A Day in Kyoto

Our time in Kyoto was full of serendipitous discoveries as we wandered the city. Some highlights:

garden at kansetsu museum.jpgHashimoto Kansetsu Museum and Garden: A magical garden—I envisioned the peace I would have sitting among the plum trees next to the lazy brook, painting the ducks in the pond or drops of water falling from a leaf after a rain. The artist’s magnificent work immediately captivated me, his style being the subtle yet powerful manner of Asian art. I bought a print of one painting, a small puppy crawling over a bale of straw; the moment moved the artist as it would me.

Gion Heihachi Shinsen-en: We ate at this fantastic restaurant located in a garden that dates back to 794. A beautiful setting for an exquisite meal of kaiseki (traditional Japanese fare).

shad at sake tasting.jpgSake Bar Yoramu: Yoram Ofer, the owner, hails from Israel but has been living in Japan for over twenty years. A true connoisseur of sake, he taught us more about sake than I’ll ever be able to remember. He also dispelled many sake myths, such as warm sake is bad or that sake can’t be aged. We sampled eleven types of premium sake, ranging in age from a few weeks old to nineteen years.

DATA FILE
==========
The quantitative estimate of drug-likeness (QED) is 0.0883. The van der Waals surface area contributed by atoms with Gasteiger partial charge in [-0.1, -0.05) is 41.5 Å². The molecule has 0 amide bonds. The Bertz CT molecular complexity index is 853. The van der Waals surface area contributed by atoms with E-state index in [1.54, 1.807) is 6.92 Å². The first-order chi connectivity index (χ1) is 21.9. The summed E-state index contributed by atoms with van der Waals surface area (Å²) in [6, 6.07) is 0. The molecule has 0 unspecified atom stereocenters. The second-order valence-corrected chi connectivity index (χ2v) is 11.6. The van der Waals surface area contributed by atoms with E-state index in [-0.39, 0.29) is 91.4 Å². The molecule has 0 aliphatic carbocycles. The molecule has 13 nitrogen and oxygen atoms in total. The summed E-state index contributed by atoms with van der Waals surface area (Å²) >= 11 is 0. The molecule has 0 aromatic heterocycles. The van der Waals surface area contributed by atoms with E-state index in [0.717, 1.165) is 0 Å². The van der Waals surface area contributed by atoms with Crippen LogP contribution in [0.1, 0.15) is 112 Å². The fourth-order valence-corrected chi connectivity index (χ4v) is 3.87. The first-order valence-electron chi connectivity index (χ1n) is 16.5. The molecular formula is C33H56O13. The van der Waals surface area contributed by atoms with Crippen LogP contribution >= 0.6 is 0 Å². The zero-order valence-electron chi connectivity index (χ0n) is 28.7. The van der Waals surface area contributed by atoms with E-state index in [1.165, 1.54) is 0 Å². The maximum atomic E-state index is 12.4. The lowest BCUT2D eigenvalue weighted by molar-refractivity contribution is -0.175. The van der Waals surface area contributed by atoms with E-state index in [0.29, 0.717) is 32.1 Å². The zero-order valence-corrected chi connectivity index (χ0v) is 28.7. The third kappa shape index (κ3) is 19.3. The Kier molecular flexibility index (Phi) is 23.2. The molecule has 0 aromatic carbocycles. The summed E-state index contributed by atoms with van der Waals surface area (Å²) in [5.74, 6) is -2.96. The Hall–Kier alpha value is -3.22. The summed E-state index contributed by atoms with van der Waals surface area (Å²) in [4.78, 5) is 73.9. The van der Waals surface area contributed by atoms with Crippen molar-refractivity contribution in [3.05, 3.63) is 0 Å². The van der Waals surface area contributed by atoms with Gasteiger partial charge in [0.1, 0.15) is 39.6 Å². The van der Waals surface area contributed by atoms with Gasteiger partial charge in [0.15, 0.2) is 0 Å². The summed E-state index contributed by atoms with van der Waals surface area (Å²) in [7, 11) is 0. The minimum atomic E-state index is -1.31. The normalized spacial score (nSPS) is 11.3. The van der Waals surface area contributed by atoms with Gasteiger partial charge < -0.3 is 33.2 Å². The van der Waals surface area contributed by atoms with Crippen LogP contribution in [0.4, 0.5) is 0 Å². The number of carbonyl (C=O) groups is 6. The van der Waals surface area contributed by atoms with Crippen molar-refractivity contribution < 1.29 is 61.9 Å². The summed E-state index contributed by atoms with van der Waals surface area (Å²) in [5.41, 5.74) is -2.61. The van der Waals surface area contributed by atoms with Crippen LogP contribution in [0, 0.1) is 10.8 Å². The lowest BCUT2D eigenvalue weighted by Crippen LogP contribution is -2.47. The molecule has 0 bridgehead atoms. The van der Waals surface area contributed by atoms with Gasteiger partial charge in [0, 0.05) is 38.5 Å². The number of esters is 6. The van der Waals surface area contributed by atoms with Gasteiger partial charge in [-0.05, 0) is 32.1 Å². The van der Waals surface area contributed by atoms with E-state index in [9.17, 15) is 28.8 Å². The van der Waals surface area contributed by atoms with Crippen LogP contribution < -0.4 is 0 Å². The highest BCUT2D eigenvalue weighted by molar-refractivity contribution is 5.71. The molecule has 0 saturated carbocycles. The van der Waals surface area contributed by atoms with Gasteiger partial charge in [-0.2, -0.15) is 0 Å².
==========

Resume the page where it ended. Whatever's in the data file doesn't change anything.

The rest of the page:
Doshisha University: Hitoshi-san took us on a tour of his university, located in downtown Kyoto. Joseph Hardy Neesima, the college founder, traveled to Boston on a ship named the Wild Rover, escaping illegally so he could study at Amherst College. He returned ten years later and built a university based on “conscience education.”hitoshi-san at his office.jpg

Arashiyama: The Hozu River runs in this serene valley and our ryokan was located right on the banks of the river near the famous Arashiyama Bridge.

Ogura Hyakunin Isshu Hall of Fame Shigure-den: The museum features “classical poets who transcended space and time,” who composed waka. Waka are classical Japanese poems with a structured rhyming scheme similar to haiku and written on a special paper known as shikishi.

shad on kyoto skyscape.jpgYou begin your adventure by playing a game called karuta on a glass floor filled with screens. On your handheld device an image of a waka card appears, you then have to find the same image on the floor. I am proud to say I placed first both times! After the game a skyscape of Kyoto appears and you can choose locations you want to see and a bird guides you to it on the map.